There’s no denying that we are experiencing increased stress and uncertainty during this time of COVID-19. Children and teens have their own questions and fears and young children may not understand anything that’s happening, but are picking up our stress and reacting to that. Children respond to stress in different ways than adults and it’s important to pay attention to how they are coping.
Talk openly about COVID-19 and be developmentally appropriate. This may require separate conversations if your children vary in age. Be reassuring.
Allow your children to ask questions, vent and express emotion. Explain that we are all in this together, that children and adults are experiencing similar feelings, and that we are learning and coping together because it’s new to everyone.
Focus on what you are doing, and what they can do, to stay safe and healthy. Handwashing and social distancing are important, but so are healthy eating, quality sleep and exercise.
Identify the “silver linings” such as more family time, increased electronic device use, walks with the dog, etc. There is always something positive to point out.
For younger children, use a feelings chart or ask them to draw or play can help you better understand what they may be thinking/feeling.
Be aware of your own negative feelings (e.g., anxiety, anger) and address them.
Maintain structure and routine – it may look different than in the past, but we all function better when we have a routine and know what to expect. Allow the children/teens to be part of the planning.
Contact your doctor if you child is not responding and may need professional help.
Utilize crisis hotlines for children and teens.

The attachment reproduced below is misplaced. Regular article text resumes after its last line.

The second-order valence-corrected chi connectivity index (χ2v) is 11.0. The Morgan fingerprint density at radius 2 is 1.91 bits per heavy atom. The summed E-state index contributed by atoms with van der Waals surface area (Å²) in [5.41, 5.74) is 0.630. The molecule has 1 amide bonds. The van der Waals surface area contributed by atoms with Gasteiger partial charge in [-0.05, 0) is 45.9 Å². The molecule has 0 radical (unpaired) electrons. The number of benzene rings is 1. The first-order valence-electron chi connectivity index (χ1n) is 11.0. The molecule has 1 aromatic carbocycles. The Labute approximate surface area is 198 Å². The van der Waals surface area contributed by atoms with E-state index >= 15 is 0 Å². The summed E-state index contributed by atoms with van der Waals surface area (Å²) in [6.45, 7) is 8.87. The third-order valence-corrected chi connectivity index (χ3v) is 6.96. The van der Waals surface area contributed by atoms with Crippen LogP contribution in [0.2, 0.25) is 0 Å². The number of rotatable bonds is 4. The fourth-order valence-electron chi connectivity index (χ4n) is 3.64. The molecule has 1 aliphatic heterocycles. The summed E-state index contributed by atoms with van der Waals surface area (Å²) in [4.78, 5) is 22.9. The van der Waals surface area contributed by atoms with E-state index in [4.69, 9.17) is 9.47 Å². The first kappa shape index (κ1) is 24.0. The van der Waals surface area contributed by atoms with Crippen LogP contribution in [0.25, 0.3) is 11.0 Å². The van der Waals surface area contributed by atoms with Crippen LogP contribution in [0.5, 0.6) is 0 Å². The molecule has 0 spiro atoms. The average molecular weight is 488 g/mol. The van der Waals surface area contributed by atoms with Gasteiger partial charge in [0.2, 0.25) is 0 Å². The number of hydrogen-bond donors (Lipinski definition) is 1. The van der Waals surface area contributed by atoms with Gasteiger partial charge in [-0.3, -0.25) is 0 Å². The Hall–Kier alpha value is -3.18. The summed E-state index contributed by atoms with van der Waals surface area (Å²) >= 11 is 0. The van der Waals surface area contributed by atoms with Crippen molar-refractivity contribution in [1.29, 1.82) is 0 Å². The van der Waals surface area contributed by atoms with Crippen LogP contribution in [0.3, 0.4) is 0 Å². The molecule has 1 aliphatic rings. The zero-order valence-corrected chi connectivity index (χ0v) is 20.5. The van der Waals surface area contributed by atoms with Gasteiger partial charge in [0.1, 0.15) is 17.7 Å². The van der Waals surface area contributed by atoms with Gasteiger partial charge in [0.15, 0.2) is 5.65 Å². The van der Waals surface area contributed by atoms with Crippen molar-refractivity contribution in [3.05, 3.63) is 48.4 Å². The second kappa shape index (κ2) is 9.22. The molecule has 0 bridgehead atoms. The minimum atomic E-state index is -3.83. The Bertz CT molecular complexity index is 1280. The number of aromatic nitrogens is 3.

Stop It Now!
National Suicide Prevention Lifeline: Call 800.273.8255.
Colorado Crisis Services: Call 844.493.8255 or text "TALK" to 38255.
How to talk to Children About Difficult News
American Psychological Association
Talking to Kids About the Coronavirus
Child Mind Institute
How to Avoid Passing Anxiety on the Your Kids
Child Mind Institute
Helping Homebound Children During the COVID Outbreak
Center for the Study of Traumatic Stress
Parent/Caregiver Guide to Helping Families Cope With the Coronavirus Disease 2019 (COVID-19)
National Child Traumatic Stress Network
One-page Tip Sheets for Parents with Kids focused on planning one-on-one time, staying positive, creating a daily routine, avoiding bad behavior, managing stress, and talking about COVID-19.
World Health Organization (WHO)
25 Fun Mindfulness Activities for Children and Teens
KidsHealth: Mindfulness Exercises
Meditation Apps for Kids
ImaginAction: Audio Guides
This information has been reviewed and approved by Carrie A. Horn, MD, CJ Bathgate, PhD, Bruce G. Bender, PhD and Jennifer Moyer Darr, LCSW (May 2020)
The information on our website is medically reviewed and accurate at the time of publication. Due to the changing nature of the COVID-19 pandemic, information may have since changed. CDC.gov and your state’s health department may offer additional guidance.